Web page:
Midcontinent Express Pipeline (MEP), Oklahoma, United States of America
Midcontinent Express pipeline is a 500-mile (804.67km) natural gas system in the US. It has a capacity of 1.25 billion cubic feet of gas each day (bcf/d). Capacity of the pipeline can be expanded up to two bcf/d if needed.
The Federal Energy Regulatory Commission approved the project in September 2007. Construction of the pipeline started in September 2008 and was carried out in two phases.
The pipeline was completed in August 2009. Interim services began on a 266-mile long section of the pipeline in June 2009. A total investment of $1.3bn was made in the project.
Midcontinent Express Pipeline (MEP), a 50/50 joint venture between Energy Transfer Partners and Kinder Morgan Energy Partners, executed the project. Kinder Morgan was responsible for construction and operation of the pipeline.
Reach of the MEP and interconnections with natural gas pipelines
The pipeline originates at Oklahoma and extends across several states, including to north-east Texas, northern Louisiana, central Mississippi and Alabama in the US. It consists of three sections - a 266-mile section with a 42in diameter, a 202-mile section with 36in diameter and a 39-mile section with 30in diameter. It also includes a 6.5km long 16in diameter lateral section in Louisiana.
Four compressor stations have been built in Lamar County, Atlanta, Perryville and Vicksburg. One booster station with 111,420hp of compression capacity in Delhi, Louisiana is part of the pipeline. Meter stations, mainline valve, pig launcher and receivers and other related facilities are also part of the pipeline system.
The pipeline consists of two gas transport capacity zones. Zone one has a capacity to carry up to 1.25bcf/d and zone two can carry up to 0.84bcf/d.
The pipeline interconnects with 13 natural gas pipelines owned by various companies, including Enogex, Natural Gas Pipeline Company of America, Energy Transfer Partners, Texas Gas Transmission, ANR Pipeline Company, CEGT, Columbia Gulf Transmission Company, Texas Eastern Transmission, Southern Natural Gas Company, Tennessee Gas Pipeline Company, Destin Pipeline Company and Transco.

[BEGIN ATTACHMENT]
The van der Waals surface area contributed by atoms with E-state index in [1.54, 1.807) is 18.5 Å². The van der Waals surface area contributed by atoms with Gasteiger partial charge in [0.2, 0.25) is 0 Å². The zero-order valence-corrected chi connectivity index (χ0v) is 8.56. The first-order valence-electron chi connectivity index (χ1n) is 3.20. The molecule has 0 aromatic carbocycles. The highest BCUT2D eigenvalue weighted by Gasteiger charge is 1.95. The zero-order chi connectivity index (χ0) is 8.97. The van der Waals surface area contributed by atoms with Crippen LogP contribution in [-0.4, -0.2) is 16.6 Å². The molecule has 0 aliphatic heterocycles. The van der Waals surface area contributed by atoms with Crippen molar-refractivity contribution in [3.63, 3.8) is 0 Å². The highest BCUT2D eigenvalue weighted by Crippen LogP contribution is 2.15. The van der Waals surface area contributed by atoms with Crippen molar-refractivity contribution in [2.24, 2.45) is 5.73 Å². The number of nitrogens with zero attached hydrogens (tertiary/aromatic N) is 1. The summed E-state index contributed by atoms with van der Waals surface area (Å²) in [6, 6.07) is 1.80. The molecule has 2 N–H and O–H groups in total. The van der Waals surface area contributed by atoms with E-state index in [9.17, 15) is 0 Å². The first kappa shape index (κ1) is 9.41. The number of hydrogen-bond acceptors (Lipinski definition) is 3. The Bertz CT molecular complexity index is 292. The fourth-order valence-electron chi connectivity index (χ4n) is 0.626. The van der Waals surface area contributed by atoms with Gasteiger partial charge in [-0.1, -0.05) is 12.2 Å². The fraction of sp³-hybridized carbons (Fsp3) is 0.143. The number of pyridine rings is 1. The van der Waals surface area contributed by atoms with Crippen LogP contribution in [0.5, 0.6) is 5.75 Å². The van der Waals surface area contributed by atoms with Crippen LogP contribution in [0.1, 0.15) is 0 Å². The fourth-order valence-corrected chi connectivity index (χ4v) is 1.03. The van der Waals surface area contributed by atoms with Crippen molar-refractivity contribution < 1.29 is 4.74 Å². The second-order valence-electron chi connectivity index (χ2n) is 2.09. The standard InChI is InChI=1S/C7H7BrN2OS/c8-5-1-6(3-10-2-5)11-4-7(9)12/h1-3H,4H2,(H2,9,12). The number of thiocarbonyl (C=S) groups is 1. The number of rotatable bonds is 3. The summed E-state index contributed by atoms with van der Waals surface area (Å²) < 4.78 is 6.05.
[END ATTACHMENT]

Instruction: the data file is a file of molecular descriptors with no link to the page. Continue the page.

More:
Workers and machinery needed to construct the vast pipeline
The MEP was laid parallel to the existing pipeline or electric transmission right-of-ways to reduce the impact on the environment, communities and landowners. Construction was divided into different spreads, with each spread being laid by one contractor.
Automatic welding machines were used to weld pipe segments together. The segments were tested and inspected, after which they were laid in 7-9ft deep trenches with a cover of 4ft.
Nearly 6,000 workers were involved in the construction of the pipeline. Construction was carried out simultaneously on various spreads. One 74-mile spread required about 300 excavators, 80 side booms and 70 bulldozers.
Contractors linked to Midcontinent Express Pipeline's US project
Alliance Engineering was responsible for the engineering, design and project management of eight meter stations.
Edgen Murray supplied 17,000t of 30in, 36in and 42in pipes for the project. Toromont Industries supplied booster compression equipment. CRC-Evans Automatic Welding provided welding equipment.
Contractors involved in the construction of different spreads of the pipeline were MG Dyess, North Houston Pole Line, Blackwell Enterprises and Henkels & McCoy.
Benefits of the Midcontinent Express domestic gas pipeline
Energy demand has been growing steadily in the US. Demand for natural gas, especially, is expected to increase and reach 26.1 trillion cubic feet a day by 2030.
The main sources of natural gas supply are imports from Canada and Mexico, LNG imports and domestic production.
By 2030, domestic natural gas production is expected to satisfy the majority of the demand. Natural gas production from Barnett Shale and Bossier Sands in Texas, Fayetteville Shale in Arkansas and Woodford Shale in Oklahoma will be major contributors to this demand.
The MEP pipeline strengthens the energy infrastructure in the US to meet this demand. It helps in delivering natural gas to the Midwest, Northeast and Southeast. It also boosts the economic growth in these regions and provides an alternative route for natural gas transport during hurricanes and other natural disasters.